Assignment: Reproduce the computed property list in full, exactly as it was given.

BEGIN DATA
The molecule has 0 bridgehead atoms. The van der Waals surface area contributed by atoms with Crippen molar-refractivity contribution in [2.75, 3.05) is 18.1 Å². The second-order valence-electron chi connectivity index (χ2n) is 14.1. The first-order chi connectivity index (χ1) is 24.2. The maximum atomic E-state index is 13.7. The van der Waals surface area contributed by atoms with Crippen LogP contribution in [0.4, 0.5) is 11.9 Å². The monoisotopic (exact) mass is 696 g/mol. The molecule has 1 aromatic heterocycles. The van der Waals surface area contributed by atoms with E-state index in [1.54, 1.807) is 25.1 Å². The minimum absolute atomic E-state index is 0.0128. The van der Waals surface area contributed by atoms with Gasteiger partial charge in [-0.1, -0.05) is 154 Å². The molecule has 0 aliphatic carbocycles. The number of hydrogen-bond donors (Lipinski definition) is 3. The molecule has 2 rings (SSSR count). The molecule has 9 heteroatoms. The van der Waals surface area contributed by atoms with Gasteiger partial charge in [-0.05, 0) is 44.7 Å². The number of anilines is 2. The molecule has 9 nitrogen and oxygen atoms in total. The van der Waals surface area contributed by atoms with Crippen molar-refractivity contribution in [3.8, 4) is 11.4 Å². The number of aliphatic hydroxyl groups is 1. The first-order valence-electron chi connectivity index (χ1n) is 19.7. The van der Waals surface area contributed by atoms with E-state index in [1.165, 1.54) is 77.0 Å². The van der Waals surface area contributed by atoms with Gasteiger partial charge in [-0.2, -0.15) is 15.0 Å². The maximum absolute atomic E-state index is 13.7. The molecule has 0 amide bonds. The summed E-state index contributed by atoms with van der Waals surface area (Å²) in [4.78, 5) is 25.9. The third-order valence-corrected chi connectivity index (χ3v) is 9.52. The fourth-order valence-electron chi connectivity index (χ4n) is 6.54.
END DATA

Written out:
The molecule has 0 bridgehead atoms. The van der Waals surface area contributed by atoms with Crippen molar-refractivity contribution in [2.75, 3.05) is 18.1 Å². The second-order valence-electron chi connectivity index (χ2n) is 14.1. The first-order chi connectivity index (χ1) is 24.2. The maximum atomic E-state index is 13.7. The van der Waals surface area contributed by atoms with Crippen LogP contribution in [0.4, 0.5) is 11.9 Å². The monoisotopic (exact) mass is 696 g/mol. The molecule has 1 aromatic heterocycles. The van der Waals surface area contributed by atoms with E-state index in [1.54, 1.807) is 25.1 Å². The minimum absolute atomic E-state index is 0.0128. The van der Waals surface area contributed by atoms with Gasteiger partial charge in [-0.1, -0.05) is 154 Å². The molecule has 0 aliphatic carbocycles. The number of hydrogen-bond donors (Lipinski definition) is 3. The molecule has 2 rings (SSSR count). The molecule has 9 heteroatoms. The van der Waals surface area contributed by atoms with Gasteiger partial charge in [-0.05, 0) is 44.7 Å². The number of anilines is 2. The molecule has 9 nitrogen and oxygen atoms in total. The van der Waals surface area contributed by atoms with Crippen molar-refractivity contribution in [3.8, 4) is 11.4 Å². The number of aliphatic hydroxyl groups is 1. The first-order valence-electron chi connectivity index (χ1n) is 19.7. The van der Waals surface area contributed by atoms with E-state index in [1.165, 1.54) is 77.0 Å². The van der Waals surface area contributed by atoms with Gasteiger partial charge in [-0.2, -0.15) is 15.0 Å². The maximum absolute atomic E-state index is 13.7. The molecule has 0 amide bonds. The summed E-state index contributed by atoms with van der Waals surface area (Å²) in [4.78, 5) is 25.9. The third-order valence-corrected chi connectivity index (χ3v) is 9.52. The fourth-order valence-electron chi connectivity index (χ4n) is 6.54.